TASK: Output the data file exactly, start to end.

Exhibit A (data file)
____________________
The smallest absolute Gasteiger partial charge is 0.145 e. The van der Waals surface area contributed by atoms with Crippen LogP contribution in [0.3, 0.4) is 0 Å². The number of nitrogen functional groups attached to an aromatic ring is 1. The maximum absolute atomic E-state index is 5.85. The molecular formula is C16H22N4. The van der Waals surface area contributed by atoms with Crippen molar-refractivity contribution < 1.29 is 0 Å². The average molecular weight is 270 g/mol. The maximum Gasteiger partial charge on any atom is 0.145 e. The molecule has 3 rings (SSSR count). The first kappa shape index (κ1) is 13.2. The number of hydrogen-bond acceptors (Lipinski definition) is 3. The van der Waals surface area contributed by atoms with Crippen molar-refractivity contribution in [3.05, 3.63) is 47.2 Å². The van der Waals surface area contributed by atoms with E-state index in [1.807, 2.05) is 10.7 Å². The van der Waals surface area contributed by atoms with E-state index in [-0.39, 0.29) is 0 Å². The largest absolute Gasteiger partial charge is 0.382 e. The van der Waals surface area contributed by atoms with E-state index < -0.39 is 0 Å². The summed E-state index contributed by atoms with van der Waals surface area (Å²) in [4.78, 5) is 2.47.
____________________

The smallest absolute Gasteiger partial charge is 0.145 e. The van der Waals surface area contributed by atoms with Crippen LogP contribution in [0.3, 0.4) is 0 Å². The number of nitrogen functional groups attached to an aromatic ring is 1. The maximum absolute atomic E-state index is 5.85. The molecular formula is C16H22N4. The van der Waals surface area contributed by atoms with Crippen molar-refractivity contribution < 1.29 is 0 Å². The average molecular weight is 270 g/mol. The maximum Gasteiger partial charge on any atom is 0.145 e. The molecule has 3 rings (SSSR count). The first kappa shape index (κ1) is 13.2. The number of hydrogen-bond acceptors (Lipinski definition) is 3. The van der Waals surface area contributed by atoms with Crippen molar-refractivity contribution in [3.05, 3.63) is 47.2 Å². The van der Waals surface area contributed by atoms with E-state index in [1.807, 2.05) is 10.7 Å². The van der Waals surface area contributed by atoms with E-state index in [-0.39, 0.29) is 0 Å². The largest absolute Gasteiger partial charge is 0.382 e. The van der Waals surface area contributed by atoms with E-state index < -0.39 is 0 Å². The summed E-state index contributed by atoms with van der Waals surface area (Å²) in [4.78, 5) is 2.47.